foreign-policy. the pdb's might have done more to unsettle static worldviews. i will in conclusion concede henry kissinger's point. high office provides sparse opportunity for renewing and revitalizing intellectual capital. the white house is not an environment conducive to sustained reflection. , reevaluation and reconsiderations. at the same time, these are vital cognitive functions that some organ of state all to be performing. without ongoing reassessment of what is happening in the world, what matters in the world, foreign policy will lack an adaptive strategic lever. if the cia presumably has a vital intellectual role today today as much as in the 1970's. thank you. [applause] >> we have a few minutes for questions. we have a microphone. please try to be as brief as you can.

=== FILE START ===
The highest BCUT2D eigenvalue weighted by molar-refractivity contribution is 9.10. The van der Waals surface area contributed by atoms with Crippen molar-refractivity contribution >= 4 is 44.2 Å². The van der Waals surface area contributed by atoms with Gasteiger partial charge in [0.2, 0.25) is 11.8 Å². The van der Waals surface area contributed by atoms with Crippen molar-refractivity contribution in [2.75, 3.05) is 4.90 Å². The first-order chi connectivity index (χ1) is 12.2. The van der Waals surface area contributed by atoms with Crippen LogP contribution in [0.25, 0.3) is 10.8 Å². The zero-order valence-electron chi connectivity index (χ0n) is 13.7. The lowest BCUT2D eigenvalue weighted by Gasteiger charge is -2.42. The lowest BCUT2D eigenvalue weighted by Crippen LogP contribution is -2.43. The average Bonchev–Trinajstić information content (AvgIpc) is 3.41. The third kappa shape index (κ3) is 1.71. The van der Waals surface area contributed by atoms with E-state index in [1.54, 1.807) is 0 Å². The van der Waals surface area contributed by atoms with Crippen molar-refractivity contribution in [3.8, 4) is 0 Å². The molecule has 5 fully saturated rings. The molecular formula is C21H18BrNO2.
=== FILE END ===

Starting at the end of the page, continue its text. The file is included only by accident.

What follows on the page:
perhaps suggest which panelists particularly you would like to speak your question. in the back. >> thank you. kudos to the panel. what a wonderful discussion amongst agency historians. i cannot let this opportunity go by with the u.s. archivist here and everybody planning for president obama's presidential library. i am curious whether agency historians have been asked tasked with the prospect of what records, papers in your own agencies might be included in his library? from my standpoint, if i were to go to a presidential library, i might be mistaken in my belief